Look Back in Anger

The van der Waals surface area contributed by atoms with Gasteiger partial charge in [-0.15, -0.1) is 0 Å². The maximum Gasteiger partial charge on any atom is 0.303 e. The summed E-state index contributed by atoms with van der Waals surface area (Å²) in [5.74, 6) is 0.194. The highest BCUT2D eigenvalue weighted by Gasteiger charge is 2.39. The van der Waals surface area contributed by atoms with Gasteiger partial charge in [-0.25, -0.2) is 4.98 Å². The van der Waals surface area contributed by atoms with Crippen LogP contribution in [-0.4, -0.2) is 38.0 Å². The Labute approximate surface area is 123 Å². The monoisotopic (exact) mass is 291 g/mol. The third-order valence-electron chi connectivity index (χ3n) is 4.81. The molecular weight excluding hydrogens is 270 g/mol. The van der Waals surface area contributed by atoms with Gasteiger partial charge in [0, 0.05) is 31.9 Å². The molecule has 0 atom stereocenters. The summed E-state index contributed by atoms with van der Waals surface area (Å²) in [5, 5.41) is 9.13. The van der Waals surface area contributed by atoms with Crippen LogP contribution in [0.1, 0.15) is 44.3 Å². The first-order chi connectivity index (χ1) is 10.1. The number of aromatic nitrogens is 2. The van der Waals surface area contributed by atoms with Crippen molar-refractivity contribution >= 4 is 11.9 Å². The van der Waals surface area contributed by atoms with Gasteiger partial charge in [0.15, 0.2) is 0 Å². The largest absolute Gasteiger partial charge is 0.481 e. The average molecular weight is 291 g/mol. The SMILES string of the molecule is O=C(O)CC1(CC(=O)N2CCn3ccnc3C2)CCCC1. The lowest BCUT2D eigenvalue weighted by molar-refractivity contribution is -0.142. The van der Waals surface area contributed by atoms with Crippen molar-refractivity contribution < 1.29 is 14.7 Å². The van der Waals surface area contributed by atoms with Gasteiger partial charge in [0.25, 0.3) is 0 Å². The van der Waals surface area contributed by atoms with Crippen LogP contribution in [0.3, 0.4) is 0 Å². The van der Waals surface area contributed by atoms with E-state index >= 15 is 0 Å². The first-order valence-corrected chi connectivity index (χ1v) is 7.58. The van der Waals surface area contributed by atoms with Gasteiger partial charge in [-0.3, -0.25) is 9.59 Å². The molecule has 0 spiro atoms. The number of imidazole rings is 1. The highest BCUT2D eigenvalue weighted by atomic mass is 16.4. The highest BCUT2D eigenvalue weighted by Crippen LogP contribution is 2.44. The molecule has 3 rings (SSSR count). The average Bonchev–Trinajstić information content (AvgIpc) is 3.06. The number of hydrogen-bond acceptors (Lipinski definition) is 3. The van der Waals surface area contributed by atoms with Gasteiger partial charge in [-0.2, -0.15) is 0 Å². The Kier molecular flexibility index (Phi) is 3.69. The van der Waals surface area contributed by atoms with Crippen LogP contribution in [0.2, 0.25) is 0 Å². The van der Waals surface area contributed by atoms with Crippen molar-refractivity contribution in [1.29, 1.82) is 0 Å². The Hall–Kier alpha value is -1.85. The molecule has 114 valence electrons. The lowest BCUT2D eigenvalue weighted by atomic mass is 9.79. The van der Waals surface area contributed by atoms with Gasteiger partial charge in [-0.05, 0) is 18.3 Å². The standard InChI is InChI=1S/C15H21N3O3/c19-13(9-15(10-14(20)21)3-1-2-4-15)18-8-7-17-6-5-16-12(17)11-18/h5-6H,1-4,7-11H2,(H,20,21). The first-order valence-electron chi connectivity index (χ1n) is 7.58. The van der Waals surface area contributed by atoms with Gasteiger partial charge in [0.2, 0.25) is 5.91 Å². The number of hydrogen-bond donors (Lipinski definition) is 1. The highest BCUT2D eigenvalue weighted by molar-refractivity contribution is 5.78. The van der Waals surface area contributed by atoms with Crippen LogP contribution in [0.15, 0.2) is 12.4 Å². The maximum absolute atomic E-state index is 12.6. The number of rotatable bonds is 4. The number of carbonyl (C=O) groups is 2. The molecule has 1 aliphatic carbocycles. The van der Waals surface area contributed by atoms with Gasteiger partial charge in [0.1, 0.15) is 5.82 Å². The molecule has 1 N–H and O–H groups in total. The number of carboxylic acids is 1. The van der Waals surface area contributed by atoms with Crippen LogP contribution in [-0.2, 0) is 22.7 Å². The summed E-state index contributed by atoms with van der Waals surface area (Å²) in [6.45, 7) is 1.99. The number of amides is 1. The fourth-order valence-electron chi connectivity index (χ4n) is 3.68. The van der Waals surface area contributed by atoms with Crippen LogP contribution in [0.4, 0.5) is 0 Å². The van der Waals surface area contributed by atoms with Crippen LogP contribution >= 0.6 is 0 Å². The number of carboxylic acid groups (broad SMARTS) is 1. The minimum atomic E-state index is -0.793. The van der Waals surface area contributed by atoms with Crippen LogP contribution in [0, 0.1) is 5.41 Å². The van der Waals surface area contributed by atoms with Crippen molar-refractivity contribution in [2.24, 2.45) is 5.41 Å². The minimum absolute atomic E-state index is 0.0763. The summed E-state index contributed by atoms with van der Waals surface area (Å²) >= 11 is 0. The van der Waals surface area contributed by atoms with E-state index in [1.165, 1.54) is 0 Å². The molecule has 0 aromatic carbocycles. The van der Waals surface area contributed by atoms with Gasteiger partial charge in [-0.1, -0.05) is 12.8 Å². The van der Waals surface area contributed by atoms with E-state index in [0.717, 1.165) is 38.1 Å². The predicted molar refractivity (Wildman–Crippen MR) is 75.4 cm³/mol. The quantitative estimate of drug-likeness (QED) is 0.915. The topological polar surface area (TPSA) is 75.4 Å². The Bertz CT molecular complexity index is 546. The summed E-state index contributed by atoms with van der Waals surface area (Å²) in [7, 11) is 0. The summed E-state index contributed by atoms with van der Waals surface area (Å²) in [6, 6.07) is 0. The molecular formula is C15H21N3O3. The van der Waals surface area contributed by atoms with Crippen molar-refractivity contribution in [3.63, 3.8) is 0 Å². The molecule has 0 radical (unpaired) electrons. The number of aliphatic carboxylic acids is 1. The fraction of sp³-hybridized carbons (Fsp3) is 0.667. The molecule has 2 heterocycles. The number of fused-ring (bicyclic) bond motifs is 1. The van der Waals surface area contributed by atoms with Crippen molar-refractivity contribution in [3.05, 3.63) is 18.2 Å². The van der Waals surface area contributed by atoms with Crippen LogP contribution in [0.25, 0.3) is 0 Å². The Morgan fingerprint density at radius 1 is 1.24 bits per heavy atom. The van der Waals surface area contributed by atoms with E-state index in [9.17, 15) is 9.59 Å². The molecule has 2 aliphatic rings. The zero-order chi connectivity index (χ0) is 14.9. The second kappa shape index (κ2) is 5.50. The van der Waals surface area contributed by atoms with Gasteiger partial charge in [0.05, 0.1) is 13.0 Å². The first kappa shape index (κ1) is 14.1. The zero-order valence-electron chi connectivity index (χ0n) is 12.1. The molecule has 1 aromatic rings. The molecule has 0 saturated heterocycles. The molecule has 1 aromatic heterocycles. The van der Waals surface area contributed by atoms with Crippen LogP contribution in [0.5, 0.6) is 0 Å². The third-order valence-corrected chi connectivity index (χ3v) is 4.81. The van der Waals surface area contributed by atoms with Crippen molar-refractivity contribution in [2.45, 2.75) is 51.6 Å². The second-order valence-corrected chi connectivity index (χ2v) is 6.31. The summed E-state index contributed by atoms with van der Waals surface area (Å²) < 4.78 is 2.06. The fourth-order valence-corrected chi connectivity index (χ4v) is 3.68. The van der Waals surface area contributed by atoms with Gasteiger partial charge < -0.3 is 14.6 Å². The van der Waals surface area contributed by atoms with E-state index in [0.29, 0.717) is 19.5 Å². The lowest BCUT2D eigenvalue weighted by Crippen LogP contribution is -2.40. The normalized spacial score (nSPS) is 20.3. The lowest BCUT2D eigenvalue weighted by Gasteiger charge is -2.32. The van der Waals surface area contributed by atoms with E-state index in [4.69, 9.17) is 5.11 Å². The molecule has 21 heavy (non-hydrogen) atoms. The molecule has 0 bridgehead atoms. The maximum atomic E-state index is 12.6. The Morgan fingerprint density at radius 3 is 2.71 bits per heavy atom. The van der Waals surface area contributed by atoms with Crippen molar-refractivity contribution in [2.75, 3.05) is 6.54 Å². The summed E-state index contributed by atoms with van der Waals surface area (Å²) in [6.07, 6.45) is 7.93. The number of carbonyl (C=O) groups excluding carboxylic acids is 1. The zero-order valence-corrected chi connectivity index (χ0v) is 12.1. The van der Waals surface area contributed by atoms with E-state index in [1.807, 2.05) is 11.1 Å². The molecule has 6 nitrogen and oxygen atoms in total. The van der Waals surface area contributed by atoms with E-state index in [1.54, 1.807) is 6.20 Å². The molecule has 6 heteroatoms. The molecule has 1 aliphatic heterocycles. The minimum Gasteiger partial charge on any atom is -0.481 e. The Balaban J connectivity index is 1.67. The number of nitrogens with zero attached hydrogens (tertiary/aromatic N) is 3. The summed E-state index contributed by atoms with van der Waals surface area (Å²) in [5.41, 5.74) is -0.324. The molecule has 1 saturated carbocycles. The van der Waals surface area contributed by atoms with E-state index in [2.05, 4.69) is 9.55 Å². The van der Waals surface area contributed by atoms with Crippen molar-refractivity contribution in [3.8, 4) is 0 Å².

a play by John Osborne, produced in 1956, published in 1957. The plot concerns Jimmy and Alison Porter, he of working-class origins, she from an upper-middle-class background, who share a room as uncomfortable as their marriage is turbulent. The arrival of Alison's old friend Helena enrages Jimmy and, after he has left to attend the deathbed of the mother of one of his own friends, she allows her father, a retired colonel, to take her back to the parental home. There she loses the child she was expecting, while Jimmy launches into an unexpected affair with Helena. This ends with Alison's return and a tentative resumption of the marriage. The play has a plot in many respects conventional, but it was nevertheless felt to mark a significant break with the drama fashionable in the 1950s. That was partly because of its drably realistic setting but mainly because of the forceful impression made by Jimmy, an anti-hero from an unprivileged background given to blistering denunciations of the social status quo. He became known as the archetypal ‘Angry Young Man’ and the play itself an important contribution to kitchen sink drama.